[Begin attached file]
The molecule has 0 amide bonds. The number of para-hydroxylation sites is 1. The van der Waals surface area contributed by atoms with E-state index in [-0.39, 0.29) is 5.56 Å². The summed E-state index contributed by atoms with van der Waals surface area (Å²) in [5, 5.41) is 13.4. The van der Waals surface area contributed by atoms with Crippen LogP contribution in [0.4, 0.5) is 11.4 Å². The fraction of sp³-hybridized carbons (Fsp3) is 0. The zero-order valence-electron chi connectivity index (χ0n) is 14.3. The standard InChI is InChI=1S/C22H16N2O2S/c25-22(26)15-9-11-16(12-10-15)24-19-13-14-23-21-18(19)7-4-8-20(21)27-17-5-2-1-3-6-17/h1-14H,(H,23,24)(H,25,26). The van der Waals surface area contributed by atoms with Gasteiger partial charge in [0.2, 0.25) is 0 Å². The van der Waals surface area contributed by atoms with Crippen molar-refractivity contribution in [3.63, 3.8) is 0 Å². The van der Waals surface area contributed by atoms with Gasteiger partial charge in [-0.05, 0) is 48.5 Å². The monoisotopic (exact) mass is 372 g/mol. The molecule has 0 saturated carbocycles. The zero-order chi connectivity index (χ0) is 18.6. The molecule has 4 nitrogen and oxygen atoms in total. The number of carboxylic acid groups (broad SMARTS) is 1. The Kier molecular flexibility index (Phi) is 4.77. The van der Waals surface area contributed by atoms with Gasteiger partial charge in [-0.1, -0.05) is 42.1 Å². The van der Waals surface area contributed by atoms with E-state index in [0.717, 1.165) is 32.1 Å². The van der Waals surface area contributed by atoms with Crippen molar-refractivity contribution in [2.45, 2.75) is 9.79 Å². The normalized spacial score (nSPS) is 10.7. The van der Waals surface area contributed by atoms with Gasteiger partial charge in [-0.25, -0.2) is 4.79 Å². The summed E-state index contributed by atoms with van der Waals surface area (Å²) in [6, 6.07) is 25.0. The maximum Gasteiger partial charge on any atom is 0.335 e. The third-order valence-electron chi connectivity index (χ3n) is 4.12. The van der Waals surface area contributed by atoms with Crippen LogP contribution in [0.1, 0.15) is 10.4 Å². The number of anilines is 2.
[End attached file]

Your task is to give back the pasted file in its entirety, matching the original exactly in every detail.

The molecule has 0 amide bonds. The number of para-hydroxylation sites is 1. The van der Waals surface area contributed by atoms with E-state index in [-0.39, 0.29) is 5.56 Å². The summed E-state index contributed by atoms with van der Waals surface area (Å²) in [5, 5.41) is 13.4. The van der Waals surface area contributed by atoms with Crippen LogP contribution in [0.4, 0.5) is 11.4 Å². The fraction of sp³-hybridized carbons (Fsp3) is 0. The zero-order valence-electron chi connectivity index (χ0n) is 14.3. The standard InChI is InChI=1S/C22H16N2O2S/c25-22(26)15-9-11-16(12-10-15)24-19-13-14-23-21-18(19)7-4-8-20(21)27-17-5-2-1-3-6-17/h1-14H,(H,23,24)(H,25,26). The van der Waals surface area contributed by atoms with Gasteiger partial charge in [0.2, 0.25) is 0 Å². The van der Waals surface area contributed by atoms with Crippen molar-refractivity contribution in [3.63, 3.8) is 0 Å². The van der Waals surface area contributed by atoms with Gasteiger partial charge in [-0.05, 0) is 48.5 Å². The monoisotopic (exact) mass is 372 g/mol. The molecule has 0 saturated carbocycles. The zero-order chi connectivity index (χ0) is 18.6. The molecule has 4 nitrogen and oxygen atoms in total. The number of carboxylic acid groups (broad SMARTS) is 1. The Kier molecular flexibility index (Phi) is 4.77. The van der Waals surface area contributed by atoms with Gasteiger partial charge in [-0.1, -0.05) is 42.1 Å². The van der Waals surface area contributed by atoms with E-state index in [0.717, 1.165) is 32.1 Å². The van der Waals surface area contributed by atoms with Crippen molar-refractivity contribution in [2.45, 2.75) is 9.79 Å². The normalized spacial score (nSPS) is 10.7. The van der Waals surface area contributed by atoms with Gasteiger partial charge in [-0.25, -0.2) is 4.79 Å². The summed E-state index contributed by atoms with van der Waals surface area (Å²) in [6, 6.07) is 25.0. The maximum Gasteiger partial charge on any atom is 0.335 e. The third-order valence-electron chi connectivity index (χ3n) is 4.12. The van der Waals surface area contributed by atoms with Crippen LogP contribution in [0.1, 0.15) is 10.4 Å². The number of anilines is 2.